Making Of 'Dust'
With this project, the thing I was most interested in was painting an image with a dark, moody atmosphere, much of it in shadow, and a bright spotlight to illuminate key elements. I was inspired by the work of the great Renaissance painter Caravaggio. I was intrigued by the idea of illustrating a very modern subject in a more classical style.
I used a few different brushes in this project, but most of the time I stuck to the good old Chalk brush, with pen pressure on and shape dynamics off (Fig.01).
I started off with a very rough black and white sketch (Fig.02). When drawing the first thumbnail of any image, I don't worry about accuracy, anatomy or even composition. In the beginning, what's most important is getting the gist of the image in my head down on paper; allowing myself the freedom that helps me to articulate my vision and develop new ideas. I decided I wanted the spotlight coming from the right in order to illuminate the foremost soldier's face as he looks around the corner, and also to create an air of mystery; just what exactly is he looking at? Initially, I wasn't sure how to pose the second soldier, but sometimes one element helps to define another. In this case, the lighting really determined his pose for me. I knew that I wanted him edge lit by the spotlight as well and for that to happen he had to be standing, peering over the side of the tank.
I started over and drew up a second, more refined sketch (Fig.03). I decided to adjust the angles of the rifles to make them suggest the shape of an arrow pointing toward the foremost soldier's face, to better guide the eye towards him. I giddily realized that, in doing so, I could pick up some of the spotlight on the front guy's hand and rifle (an exciting discovery)! I also added a secondary light source from the left and mapped them both out (Fig.04).
As I continued working, I didn't deviate much from the color in my initial sketch. A monochromatic look, I decided, would best convey the gritty, war zone feel I was trying to get across, though in the end I wish I'd deviated just a bit more color-wise.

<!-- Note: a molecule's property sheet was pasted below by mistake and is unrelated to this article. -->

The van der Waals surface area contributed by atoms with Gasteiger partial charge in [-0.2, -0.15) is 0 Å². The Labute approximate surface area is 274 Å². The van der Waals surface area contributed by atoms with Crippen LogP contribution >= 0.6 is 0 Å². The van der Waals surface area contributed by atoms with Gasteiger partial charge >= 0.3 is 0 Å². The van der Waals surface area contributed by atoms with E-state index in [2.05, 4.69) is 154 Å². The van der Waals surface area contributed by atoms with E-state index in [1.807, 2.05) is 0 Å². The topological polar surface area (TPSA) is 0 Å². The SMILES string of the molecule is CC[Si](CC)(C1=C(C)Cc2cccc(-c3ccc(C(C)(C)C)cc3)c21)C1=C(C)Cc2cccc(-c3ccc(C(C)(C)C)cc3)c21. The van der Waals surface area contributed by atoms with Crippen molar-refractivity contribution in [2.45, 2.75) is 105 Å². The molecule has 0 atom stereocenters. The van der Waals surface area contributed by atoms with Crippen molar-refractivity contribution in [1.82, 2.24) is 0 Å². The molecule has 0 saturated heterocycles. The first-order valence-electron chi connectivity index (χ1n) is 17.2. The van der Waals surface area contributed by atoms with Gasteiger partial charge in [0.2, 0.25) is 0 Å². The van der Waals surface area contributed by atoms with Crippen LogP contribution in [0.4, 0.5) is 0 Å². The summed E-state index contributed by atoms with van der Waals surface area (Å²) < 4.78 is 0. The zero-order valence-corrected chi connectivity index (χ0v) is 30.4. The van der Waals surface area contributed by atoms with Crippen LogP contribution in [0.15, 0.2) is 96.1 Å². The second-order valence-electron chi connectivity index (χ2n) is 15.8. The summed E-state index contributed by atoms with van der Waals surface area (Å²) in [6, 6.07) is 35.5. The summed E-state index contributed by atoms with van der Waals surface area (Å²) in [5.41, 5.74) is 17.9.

With the composition, lighting, and poses roughly mapped out, I began to finish the piece. For me, there are two ways to complete a project - keep things zoomed out and work on everything at once, or zoom in and finish it section by section. I jumped into the latter perhaps a bit too early. Normally, I try to start the final rendering only after nailing down the sketch. But I still wasn't 100% sure about what I had down, and as a result each figure underwent a few variations (not without frustration) before I was finally satisfied.
The first part I began working on was the front end of the tank. I've always felt that reference material is important, but with real-world mechanical objects, I find that references are particularly important. I happened to have a model of an Abrams on my desk, which I lit appropriately and directly referenced (Fig.05). With my model as a visual guide, this section was the most straightforward to complete.
As mentioned above, the soldiers went through a few variations during the painting process. Originally, the foremost soldier was going to bend forward a bit more, with his face uncovered (Fig.06). However, I wanted more emphasis on his eyes, so I scrapped this angle in favor of a pose that allowed for more light to hit his face. Knowing the expression in his eyes was the single most important element - the key to the project's success - I got a friend to act it out and snapped a few reference photos (Fig.07). Using your photos as references is a simple way to ensure accuracy. You should strive to avoid copying photos pixel for pixel and definitely avoid tracing them. The reason behind this is that an image too dependent on a photo reference can become stiff. I referenced his eyes pretty closely, but painted the helmet and goggles largely from my imagination.
The second figure was the most time consuming element in the piece, mostly because I just couldn't make up my mind. His head was especially problematic; first I wanted his face uncovered (Fig.08a), but I found that to be too personal, so I went in the opposite direction and made him completely anonymous, covering him up with a balaclava and making his goggles opaque (Fig.08b - c). That made him feel too disconnected from the primary soldier, so I split the difference and made his goggles transparent and that brought things together for me (Fig.08d).
Soldier number three was, thankfully, fairly straightforward. He went through some variations as well, but nothing very drastic (Fig.09a - d). With the three figures completed, the background fell into place rather quickly. What I wanted was simple - rubble fading away into a dusty background. The best way to paint rubble is to lay down shapes without thinking about them too much. Real rubble falls randomly, so I believe it should be painted kind of randomly too. After getting those basic shapes down a few minutes of quick noodling will wrap things up.
With everything painted I adjusted the overall brightness and contrast on adjustment layers and applied a very subtle noise grain to the whole thing just to give it a tiny bit of texture (Fig.10). And that's it! Hopefully this tutorial proves helpful and many thanks to 3DTotal!